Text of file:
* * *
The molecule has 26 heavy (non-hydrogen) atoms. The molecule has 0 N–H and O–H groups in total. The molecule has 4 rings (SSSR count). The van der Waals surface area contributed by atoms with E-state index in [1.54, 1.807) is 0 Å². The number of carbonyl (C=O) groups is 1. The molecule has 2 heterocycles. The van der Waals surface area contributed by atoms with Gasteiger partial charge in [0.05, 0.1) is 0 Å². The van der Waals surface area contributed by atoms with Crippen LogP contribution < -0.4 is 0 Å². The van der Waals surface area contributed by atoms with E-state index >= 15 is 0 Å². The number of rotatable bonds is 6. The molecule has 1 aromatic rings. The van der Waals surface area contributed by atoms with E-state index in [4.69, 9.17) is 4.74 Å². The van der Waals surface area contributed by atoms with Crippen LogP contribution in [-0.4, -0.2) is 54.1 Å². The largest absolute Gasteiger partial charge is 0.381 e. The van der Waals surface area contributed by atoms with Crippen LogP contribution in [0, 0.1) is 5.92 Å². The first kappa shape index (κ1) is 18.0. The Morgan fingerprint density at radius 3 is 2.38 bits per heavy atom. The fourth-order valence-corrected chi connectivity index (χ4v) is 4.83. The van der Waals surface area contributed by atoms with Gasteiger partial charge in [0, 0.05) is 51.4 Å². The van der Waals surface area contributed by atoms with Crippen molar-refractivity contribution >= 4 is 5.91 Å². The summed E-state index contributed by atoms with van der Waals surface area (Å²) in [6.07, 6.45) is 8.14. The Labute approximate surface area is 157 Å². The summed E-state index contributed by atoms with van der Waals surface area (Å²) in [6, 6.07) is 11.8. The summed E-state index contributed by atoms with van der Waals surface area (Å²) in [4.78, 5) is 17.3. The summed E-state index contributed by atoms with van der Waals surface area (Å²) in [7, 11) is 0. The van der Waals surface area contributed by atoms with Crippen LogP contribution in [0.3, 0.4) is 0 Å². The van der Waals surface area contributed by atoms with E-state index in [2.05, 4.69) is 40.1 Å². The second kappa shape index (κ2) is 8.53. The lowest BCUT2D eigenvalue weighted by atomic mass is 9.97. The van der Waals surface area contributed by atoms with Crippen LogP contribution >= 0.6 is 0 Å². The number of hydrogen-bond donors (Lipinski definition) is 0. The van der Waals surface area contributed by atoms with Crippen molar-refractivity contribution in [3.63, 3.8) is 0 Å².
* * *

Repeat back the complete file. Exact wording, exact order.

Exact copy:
The molecule has 26 heavy (non-hydrogen) atoms. The molecule has 0 N–H and O–H groups in total. The molecule has 4 rings (SSSR count). The van der Waals surface area contributed by atoms with E-state index in [1.54, 1.807) is 0 Å². The number of carbonyl (C=O) groups is 1. The molecule has 2 heterocycles. The van der Waals surface area contributed by atoms with Gasteiger partial charge in [0.05, 0.1) is 0 Å². The van der Waals surface area contributed by atoms with Crippen LogP contribution < -0.4 is 0 Å². The van der Waals surface area contributed by atoms with E-state index >= 15 is 0 Å². The number of rotatable bonds is 6. The molecule has 1 aromatic rings. The van der Waals surface area contributed by atoms with E-state index in [4.69, 9.17) is 4.74 Å². The van der Waals surface area contributed by atoms with Crippen LogP contribution in [-0.4, -0.2) is 54.1 Å². The largest absolute Gasteiger partial charge is 0.381 e. The van der Waals surface area contributed by atoms with Crippen LogP contribution in [0, 0.1) is 5.92 Å². The first kappa shape index (κ1) is 18.0. The Morgan fingerprint density at radius 3 is 2.38 bits per heavy atom. The fourth-order valence-corrected chi connectivity index (χ4v) is 4.83. The van der Waals surface area contributed by atoms with Gasteiger partial charge in [0, 0.05) is 51.4 Å². The van der Waals surface area contributed by atoms with Crippen molar-refractivity contribution >= 4 is 5.91 Å². The summed E-state index contributed by atoms with van der Waals surface area (Å²) in [6.07, 6.45) is 8.14. The Labute approximate surface area is 157 Å². The summed E-state index contributed by atoms with van der Waals surface area (Å²) in [6, 6.07) is 11.8. The summed E-state index contributed by atoms with van der Waals surface area (Å²) in [4.78, 5) is 17.3. The summed E-state index contributed by atoms with van der Waals surface area (Å²) in [7, 11) is 0. The van der Waals surface area contributed by atoms with Crippen LogP contribution in [0.3, 0.4) is 0 Å². The van der Waals surface area contributed by atoms with E-state index in [2.05, 4.69) is 40.1 Å². The second kappa shape index (κ2) is 8.53. The lowest BCUT2D eigenvalue weighted by atomic mass is 9.97. The van der Waals surface area contributed by atoms with Crippen LogP contribution >= 0.6 is 0 Å². The number of hydrogen-bond donors (Lipinski definition) is 0. The van der Waals surface area contributed by atoms with Crippen molar-refractivity contribution in [3.63, 3.8) is 0 Å².